In recent years, policymakers, health professionals, and parents have come to understand the significance of the first three years of life to a child's cognitive, social, and emotional development. A growing body of scientific literature, moreover, points to the long-term positive influence of key interventions during these early years-particularly for children from poor families. A new four-part report series from The Commonwealth Fund is looking at how federal and state health policy can help ensure that disadvantaged young children receive the preventive health and developmental services they need.
The first of these papers, Health Policy and Early Child Development: An Overview, looks at the connection between health policy and early childhood development. George Washington University analysts trace the evolution of federal health policy over the last 100 years pertaining to the financing and provision of preventive health services for young children. The report also provides a summary of statistics on health insurance coverage for young children as well as program-specific data.
In the second paper, Room to Grow: Promoting Child Development Through Medicaid and CHIP, the authors examine the current and potential role of Medicaid and the State Children's Health Insurance Program (CHIP) in delivering child development services to children under age 3. Together, Medicaid and CHIP form the largest combined source of child health financing in the United States. While they must meet certain federal financial standards, both offer states substantial flexibility in creating strong preventive pediatric services. Formal federal guidance on Medicaid and CHIP payment for child developmental services is sparse. Nevertheless, statutes, regulations, and earlier guidance from the federal Centers for Medicare and Medicaid Services underscore how much leeway states have to fashion a strong developmental component for their programs. States can, for example, establish eligibility rules and enrollment procedures that ensure children's access to care at the earliest possible time; define covered program benefits to include preventive health care related to child development; and incorporate financial incentives in provider compensation arrangements to reward the furnishing of developmental services.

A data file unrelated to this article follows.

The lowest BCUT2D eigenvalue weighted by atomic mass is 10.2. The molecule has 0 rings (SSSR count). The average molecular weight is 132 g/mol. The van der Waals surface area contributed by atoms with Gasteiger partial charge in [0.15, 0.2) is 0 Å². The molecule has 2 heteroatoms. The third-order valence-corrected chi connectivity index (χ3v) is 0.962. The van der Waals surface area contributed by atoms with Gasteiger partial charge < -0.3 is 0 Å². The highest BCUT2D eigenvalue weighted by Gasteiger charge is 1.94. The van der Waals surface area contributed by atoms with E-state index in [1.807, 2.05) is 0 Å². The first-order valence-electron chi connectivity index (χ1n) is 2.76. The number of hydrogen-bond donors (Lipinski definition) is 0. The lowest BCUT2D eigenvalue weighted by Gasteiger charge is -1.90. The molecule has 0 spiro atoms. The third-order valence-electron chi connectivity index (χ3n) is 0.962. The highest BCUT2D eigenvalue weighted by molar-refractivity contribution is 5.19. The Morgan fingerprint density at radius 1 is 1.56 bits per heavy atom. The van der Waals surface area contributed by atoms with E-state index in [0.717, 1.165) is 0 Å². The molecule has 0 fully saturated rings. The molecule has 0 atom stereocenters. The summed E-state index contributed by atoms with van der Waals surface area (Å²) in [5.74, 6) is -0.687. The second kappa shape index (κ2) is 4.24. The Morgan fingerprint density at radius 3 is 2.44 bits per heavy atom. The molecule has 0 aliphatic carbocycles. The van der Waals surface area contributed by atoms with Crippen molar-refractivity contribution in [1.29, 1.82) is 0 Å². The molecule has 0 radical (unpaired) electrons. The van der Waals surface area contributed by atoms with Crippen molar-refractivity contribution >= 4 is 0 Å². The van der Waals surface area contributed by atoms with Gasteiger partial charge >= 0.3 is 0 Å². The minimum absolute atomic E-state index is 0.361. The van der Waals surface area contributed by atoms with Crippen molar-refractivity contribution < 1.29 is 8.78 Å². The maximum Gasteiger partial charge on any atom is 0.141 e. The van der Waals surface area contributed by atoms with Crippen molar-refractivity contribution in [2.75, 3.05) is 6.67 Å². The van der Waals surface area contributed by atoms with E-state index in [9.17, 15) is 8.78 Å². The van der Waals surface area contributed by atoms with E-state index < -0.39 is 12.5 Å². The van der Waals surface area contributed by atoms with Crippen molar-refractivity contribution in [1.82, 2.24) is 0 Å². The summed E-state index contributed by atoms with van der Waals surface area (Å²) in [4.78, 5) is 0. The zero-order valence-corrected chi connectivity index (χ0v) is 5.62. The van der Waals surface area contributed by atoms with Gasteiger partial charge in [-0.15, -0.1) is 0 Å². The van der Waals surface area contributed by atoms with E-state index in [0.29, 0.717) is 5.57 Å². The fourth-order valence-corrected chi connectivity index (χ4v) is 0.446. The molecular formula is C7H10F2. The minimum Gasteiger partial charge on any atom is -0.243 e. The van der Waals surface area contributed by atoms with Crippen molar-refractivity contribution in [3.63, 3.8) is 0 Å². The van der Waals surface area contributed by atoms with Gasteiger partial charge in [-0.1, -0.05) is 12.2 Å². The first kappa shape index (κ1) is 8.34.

The next two papers in this series will look at the potential of state Title V Maternal and Child Health programs and federally qualified community health centers to provide a full range of developmental services for children of low-income families.
Facts and Figures
- Twenty-three percent of insured children under age 6 (5.4 million) were covered by Medicaid in 2000.
- Nearly half (49%) of low-income insured children under age 6 (4.7 million) were covered by Medicaid in March 2000.
- States Medicaid agencies are able to define covered benefits to include developmental services; modify eligibility or enrollment procedures that would ensure access to preventive services; and use financial incentives to reward pediatric providers who offer this care.